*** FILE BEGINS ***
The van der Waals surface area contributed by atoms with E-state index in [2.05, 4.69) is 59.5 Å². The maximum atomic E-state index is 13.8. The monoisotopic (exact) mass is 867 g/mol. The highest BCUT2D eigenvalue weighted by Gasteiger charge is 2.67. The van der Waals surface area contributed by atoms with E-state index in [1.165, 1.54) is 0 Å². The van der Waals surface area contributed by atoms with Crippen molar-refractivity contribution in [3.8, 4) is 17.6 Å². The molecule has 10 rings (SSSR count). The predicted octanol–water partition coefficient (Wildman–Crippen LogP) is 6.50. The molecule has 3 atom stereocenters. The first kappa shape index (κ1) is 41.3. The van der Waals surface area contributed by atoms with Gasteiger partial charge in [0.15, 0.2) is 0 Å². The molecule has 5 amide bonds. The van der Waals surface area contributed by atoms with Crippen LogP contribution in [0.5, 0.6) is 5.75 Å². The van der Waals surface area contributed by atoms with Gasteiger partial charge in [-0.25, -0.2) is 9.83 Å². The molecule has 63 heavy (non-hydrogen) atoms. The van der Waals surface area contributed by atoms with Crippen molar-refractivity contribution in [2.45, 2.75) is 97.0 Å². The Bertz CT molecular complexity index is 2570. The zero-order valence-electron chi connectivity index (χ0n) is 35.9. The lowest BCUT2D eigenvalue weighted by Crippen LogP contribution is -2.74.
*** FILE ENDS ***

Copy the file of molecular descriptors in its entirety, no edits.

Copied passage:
The van der Waals surface area contributed by atoms with E-state index in [2.05, 4.69) is 59.5 Å². The maximum atomic E-state index is 13.8. The monoisotopic (exact) mass is 867 g/mol. The highest BCUT2D eigenvalue weighted by Gasteiger charge is 2.67. The van der Waals surface area contributed by atoms with E-state index in [1.165, 1.54) is 0 Å². The van der Waals surface area contributed by atoms with Crippen molar-refractivity contribution in [3.8, 4) is 17.6 Å². The molecule has 10 rings (SSSR count). The predicted octanol–water partition coefficient (Wildman–Crippen LogP) is 6.50. The molecule has 3 atom stereocenters. The first kappa shape index (κ1) is 41.3. The van der Waals surface area contributed by atoms with Gasteiger partial charge in [0.15, 0.2) is 0 Å². The molecule has 5 amide bonds. The van der Waals surface area contributed by atoms with Crippen LogP contribution in [0.5, 0.6) is 5.75 Å². The van der Waals surface area contributed by atoms with Gasteiger partial charge in [-0.25, -0.2) is 9.83 Å². The molecule has 63 heavy (non-hydrogen) atoms. The van der Waals surface area contributed by atoms with Crippen molar-refractivity contribution in [2.45, 2.75) is 97.0 Å². The Bertz CT molecular complexity index is 2570. The zero-order valence-electron chi connectivity index (χ0n) is 35.9. The lowest BCUT2D eigenvalue weighted by Crippen LogP contribution is -2.74.